Supporters of former South African President Zuma gather outside a public inquiry into state graft, in Johannesburg
Cape Town - Top ANC leaders are heading to another troubled province after the party suffered an electoral loss in the Free State.

The party has been left rattled after it lost close to a dozen wards in a Free State municipality following the expulsion of its councillors who turned independent candidates.

The divisions in the party have been ongoing for some time, but this week the ANC said that infighting cost it 10 wards in Maluti-a-Phufong municipality.

The councillors, who snatched the wards back as independent candidates, had been fired by the ANC after they tried to remove their mayor.

The electoral defeat comes as senior ANC leaders visit another troubled province this weekend.

ANC secretary-general Ace Magashule and national executive committee members will be in various regions of the North West.

The NEC and the interim provincial committee will meet regional structures today and tomorrow. This visit comes after the interim structure was appointed to take the province to the next conference.

The NEC was in the Western Cape last weekend, where Magashule and other NEC members visited various regions. They said they were satisfied with the work being done in the area.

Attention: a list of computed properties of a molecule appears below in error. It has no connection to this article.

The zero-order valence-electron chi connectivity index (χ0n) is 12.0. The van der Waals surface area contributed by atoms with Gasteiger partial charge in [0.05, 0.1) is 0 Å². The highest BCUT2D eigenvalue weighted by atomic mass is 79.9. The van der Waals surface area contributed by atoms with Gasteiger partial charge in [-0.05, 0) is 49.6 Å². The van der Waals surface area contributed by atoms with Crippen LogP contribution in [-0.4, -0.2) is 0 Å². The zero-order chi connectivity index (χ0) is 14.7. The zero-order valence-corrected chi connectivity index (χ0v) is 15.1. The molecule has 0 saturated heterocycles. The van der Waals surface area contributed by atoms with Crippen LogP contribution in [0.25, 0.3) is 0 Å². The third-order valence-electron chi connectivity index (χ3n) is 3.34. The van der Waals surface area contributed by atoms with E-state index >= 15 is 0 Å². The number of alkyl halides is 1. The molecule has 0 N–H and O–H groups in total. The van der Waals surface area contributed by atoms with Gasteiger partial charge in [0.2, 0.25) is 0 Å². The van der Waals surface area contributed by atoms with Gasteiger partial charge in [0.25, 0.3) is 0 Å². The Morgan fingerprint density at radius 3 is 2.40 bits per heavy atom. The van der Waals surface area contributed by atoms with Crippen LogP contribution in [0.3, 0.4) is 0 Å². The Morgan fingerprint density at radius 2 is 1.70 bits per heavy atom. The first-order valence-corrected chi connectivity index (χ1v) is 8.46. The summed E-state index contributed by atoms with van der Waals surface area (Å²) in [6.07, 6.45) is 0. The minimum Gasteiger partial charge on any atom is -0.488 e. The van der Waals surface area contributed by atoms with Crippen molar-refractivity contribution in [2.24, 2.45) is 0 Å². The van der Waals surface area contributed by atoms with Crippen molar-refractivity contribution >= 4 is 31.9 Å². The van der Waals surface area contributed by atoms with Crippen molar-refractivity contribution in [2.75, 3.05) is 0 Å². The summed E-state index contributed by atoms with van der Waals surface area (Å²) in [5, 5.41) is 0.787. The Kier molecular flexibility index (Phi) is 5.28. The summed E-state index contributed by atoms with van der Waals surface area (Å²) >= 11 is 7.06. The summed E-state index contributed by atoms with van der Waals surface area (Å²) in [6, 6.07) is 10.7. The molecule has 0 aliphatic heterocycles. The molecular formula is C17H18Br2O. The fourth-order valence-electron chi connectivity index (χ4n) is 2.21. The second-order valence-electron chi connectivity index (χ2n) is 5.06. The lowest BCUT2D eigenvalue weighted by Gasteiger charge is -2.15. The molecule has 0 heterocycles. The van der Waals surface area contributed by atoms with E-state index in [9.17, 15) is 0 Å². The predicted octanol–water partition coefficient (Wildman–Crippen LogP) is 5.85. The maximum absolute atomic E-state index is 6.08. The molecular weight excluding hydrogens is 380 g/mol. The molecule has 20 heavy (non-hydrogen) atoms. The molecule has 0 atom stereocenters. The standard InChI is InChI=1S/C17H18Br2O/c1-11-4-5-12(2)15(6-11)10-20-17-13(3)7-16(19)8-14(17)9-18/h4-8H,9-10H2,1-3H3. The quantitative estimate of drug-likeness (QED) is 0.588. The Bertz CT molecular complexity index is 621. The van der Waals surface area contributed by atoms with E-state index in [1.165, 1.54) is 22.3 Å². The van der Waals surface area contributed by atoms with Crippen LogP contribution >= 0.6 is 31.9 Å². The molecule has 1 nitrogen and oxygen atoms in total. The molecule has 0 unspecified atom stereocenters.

The ANC has been dealing with infighting in its provinces and it was forced to disband the provincial executive committees in the North West and Western Cape.

Spokesperson in the Free State Thabo Meeko said the party welcomed the support it received in the by-elections despite internal divisions.

This was one of the biggest losses the party had suffered at the hands of former councillors in a municipal poll.

Despite losing the wards, the ANC retained its majority in the Maluti-a-Phufong municipality with 37 seats and 32 held by the opposition.

This is one of the municipalities which owes Eskom hundreds of millions of rand. At the last count, Maluti-a-Phufong owed the power utility more than R2billion.

Businesspeople in the area had taken Eskom to court to prevent the electricity from being switched off because of the municipality’s debt. They had complained that this was going to kill their businesses.

The municipal debt has been increasing over the past few years with Eskom now owed more than R17bn.

In some instances, the power utility had entered into arrangements with municipalities but they had subsequently defaulted. The government has been trying to rein in poor performing municipalities, but they are saddled with debt, poor infrastructure and lack of service delivery.

Politics Bureau